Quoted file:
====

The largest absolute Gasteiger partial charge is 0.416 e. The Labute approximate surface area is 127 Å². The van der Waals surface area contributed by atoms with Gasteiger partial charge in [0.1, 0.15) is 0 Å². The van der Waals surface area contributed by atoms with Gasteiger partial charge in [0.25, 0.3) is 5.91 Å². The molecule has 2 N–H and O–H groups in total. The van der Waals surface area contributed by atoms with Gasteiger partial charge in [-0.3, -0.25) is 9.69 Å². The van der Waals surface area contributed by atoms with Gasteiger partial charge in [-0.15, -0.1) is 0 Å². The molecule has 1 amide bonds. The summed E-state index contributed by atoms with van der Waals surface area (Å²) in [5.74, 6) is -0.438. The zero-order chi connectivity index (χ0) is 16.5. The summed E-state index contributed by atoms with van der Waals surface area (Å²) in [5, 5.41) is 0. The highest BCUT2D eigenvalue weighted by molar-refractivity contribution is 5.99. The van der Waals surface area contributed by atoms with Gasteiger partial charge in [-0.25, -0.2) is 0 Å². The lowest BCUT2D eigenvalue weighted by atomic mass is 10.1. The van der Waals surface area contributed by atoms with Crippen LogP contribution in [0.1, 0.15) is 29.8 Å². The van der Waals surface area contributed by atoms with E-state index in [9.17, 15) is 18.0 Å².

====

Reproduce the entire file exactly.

The largest absolute Gasteiger partial charge is 0.416 e. The Labute approximate surface area is 127 Å². The van der Waals surface area contributed by atoms with Gasteiger partial charge in [0.1, 0.15) is 0 Å². The van der Waals surface area contributed by atoms with Gasteiger partial charge in [0.25, 0.3) is 5.91 Å². The molecule has 2 N–H and O–H groups in total. The van der Waals surface area contributed by atoms with Gasteiger partial charge in [-0.3, -0.25) is 9.69 Å². The van der Waals surface area contributed by atoms with Gasteiger partial charge in [-0.15, -0.1) is 0 Å². The molecule has 1 amide bonds. The summed E-state index contributed by atoms with van der Waals surface area (Å²) in [5.74, 6) is -0.438. The zero-order chi connectivity index (χ0) is 16.5. The summed E-state index contributed by atoms with van der Waals surface area (Å²) in [5, 5.41) is 0. The highest BCUT2D eigenvalue weighted by molar-refractivity contribution is 5.99. The van der Waals surface area contributed by atoms with Gasteiger partial charge in [-0.25, -0.2) is 0 Å². The lowest BCUT2D eigenvalue weighted by atomic mass is 10.1. The van der Waals surface area contributed by atoms with Crippen LogP contribution in [0.1, 0.15) is 29.8 Å². The van der Waals surface area contributed by atoms with E-state index in [9.17, 15) is 18.0 Å².